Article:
Worship is an interruption

Worship is always an interruption.  In the morning,  as I sip my tea and offer prayers from my prayer list, my mind also begins to compile all the task for the day.  I’ve taken to keeping pad and paper close by to jot down these tasks and to clear my mind. After prayer and with my list, I begin to plot.  How many of these things can I get done by 8, by 9? What if I skip breakfast, the yoga stretch,  or take the dog for a shorter walk? How many more can I get done? When my mind is really engaged in my list, I wonder how many tasks I can tic off the list if I skip worship.  That is when I know that worship is the interruption my self-inspired universe needs.

Worship is the much needed interruption that puts the details of life in perspective.  In worship settling into quietness places me as the appropriate, yet distinct, grain of sand that I am in God’s grand cosmos.  Without me and all the other distinct grains of sand, there would be no beach to receive God’s loving waves.  Being one of many assures me that God’s world will always be bigger than the world of my thoughts.  My to do list while to me monuemental and important for today has a perspective in the grand horizon of the cosmos.  What things on the list will really build up my place on the beach?  What things are only a tangle of seaweed that will soon be washed away.  Considering these questions certainly helps pare down that list.

Worship is the interruption that brings me back into sacred relationship with others.  Relentlessly pursuing the list will keep my mind occupied and my sense of accomplishment in high gear, all day.  At the end, I will feel important, in control, and efficient. What I won’t feel is fulfilled. The difference between being important and being fulfilled is that when I feel important I create my own measure and assement of what is important.  When I feel fulfilled, it arises from joining with others in a shared relationship with God.  Worship is rich with ‘other-than-me’ focus – singing, praying, learning, greeting, communing.  These fulfilling moments of worship do not require that that personally know anyone who is singing and praying along with me.  And, at the same time, worship is more fulfilling when I am present with others to whom my heart is deeply connected.  The sacred, God-inspired relationship is all the distinct sand grains gathering as one beach.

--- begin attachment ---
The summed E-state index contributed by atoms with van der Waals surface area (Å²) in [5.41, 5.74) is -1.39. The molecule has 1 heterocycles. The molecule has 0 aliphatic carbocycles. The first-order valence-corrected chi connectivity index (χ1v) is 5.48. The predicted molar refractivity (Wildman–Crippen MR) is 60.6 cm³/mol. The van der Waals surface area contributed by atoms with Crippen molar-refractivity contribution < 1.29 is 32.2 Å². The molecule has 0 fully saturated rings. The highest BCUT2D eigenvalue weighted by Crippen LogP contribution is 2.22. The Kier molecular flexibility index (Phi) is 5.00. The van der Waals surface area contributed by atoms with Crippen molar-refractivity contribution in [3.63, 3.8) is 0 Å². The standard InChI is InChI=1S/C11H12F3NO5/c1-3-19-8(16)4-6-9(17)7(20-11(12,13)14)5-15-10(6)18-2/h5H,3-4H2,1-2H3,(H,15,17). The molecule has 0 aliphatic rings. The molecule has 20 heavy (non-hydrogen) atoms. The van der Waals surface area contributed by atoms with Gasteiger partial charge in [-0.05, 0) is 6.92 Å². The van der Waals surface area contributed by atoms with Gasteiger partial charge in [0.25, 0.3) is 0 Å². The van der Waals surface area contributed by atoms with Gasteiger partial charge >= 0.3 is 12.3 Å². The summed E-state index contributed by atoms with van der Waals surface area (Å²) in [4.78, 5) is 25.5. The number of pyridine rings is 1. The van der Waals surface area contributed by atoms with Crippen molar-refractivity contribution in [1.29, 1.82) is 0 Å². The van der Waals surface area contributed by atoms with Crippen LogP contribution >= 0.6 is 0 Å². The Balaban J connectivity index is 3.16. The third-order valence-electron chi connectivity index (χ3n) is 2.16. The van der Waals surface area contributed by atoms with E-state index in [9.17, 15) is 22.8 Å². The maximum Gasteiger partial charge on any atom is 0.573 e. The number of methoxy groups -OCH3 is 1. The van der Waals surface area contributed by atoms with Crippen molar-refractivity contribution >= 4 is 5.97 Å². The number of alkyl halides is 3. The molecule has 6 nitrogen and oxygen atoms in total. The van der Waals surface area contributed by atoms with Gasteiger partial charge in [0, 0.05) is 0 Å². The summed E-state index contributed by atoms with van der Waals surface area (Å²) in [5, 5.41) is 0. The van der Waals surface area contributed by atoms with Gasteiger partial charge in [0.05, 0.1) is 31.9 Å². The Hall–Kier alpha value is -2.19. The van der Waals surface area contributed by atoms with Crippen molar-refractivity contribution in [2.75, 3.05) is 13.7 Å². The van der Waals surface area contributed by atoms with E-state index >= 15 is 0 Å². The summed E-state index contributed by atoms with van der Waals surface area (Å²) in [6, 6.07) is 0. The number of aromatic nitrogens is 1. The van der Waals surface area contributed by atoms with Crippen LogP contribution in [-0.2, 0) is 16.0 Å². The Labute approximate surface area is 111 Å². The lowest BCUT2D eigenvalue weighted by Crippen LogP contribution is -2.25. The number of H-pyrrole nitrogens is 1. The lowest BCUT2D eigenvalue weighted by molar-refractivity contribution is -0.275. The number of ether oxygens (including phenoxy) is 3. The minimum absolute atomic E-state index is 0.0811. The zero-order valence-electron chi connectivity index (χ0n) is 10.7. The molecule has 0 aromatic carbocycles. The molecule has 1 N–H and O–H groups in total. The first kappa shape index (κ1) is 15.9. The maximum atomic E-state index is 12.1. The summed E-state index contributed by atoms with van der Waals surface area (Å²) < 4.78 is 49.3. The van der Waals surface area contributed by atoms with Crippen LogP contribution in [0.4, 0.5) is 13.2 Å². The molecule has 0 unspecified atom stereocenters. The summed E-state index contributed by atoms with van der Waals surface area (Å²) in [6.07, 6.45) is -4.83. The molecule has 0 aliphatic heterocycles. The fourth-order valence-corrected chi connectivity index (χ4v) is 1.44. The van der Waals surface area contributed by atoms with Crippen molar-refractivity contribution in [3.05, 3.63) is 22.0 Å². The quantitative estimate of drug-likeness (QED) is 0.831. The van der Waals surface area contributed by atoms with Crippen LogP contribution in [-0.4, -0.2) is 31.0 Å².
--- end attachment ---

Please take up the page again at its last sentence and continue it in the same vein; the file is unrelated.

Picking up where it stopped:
Through those sacred relationships, worship is the interruption that fuels my gratitude. Consider what my experience of the world would be if the limits of the universe were in my head, based on my task list and measured by how important, in control and effiicent I feel at the end of the day.  Then one bad day creates a very blue and sad universe. What if then that one bad day becomes a string of days to comprise a week?  What happens when a crisis that is not in anyone’s control takes over? The task is now not the daily list but staying connected to compassion and love in order to survive? When the days, weeks, and even months are blue and sad, worship is the connection beyond my feelings, my thoughts, my fears, my judgements, and my anxiety to that other plane of life where joy and calm are possible.  Worship allows for the inevitable sadness of human life to run parallet with the steadfast presence of God’s compassion.  God’s compassion comes to me in those moments of joing with others and then hearing that my whole self in in the other and that she or he is also in me. When I touch the compassion offered, then the gratitude grows within me.

Worship is a interruption that puts the details of life in perspective, that brings me into sacred relationships, and that fuels my gratitude. When my ministry involved leading worship every week, my reflections on worship focused on the experience of God in the gathered community and how excellence (not prefection) in the whole liturgy teaches the faith. Since now I have the added dimension of choosing when and how I worship, I can reflect on this necessary and significant interruption.  Like some many other people who are spiritual leaders and who are not leading worship, I feel the powerful tug of my to-do list and the tempting possibility of putting worship aside for other activities. However, as a leader, I am poorer if I make that choice because the details become larger than appropriate, relationships become transactional rather than sacred, and, gratitude untended and unused withers away. With worship, I am leader with perspective, relationships, and grateful heart.


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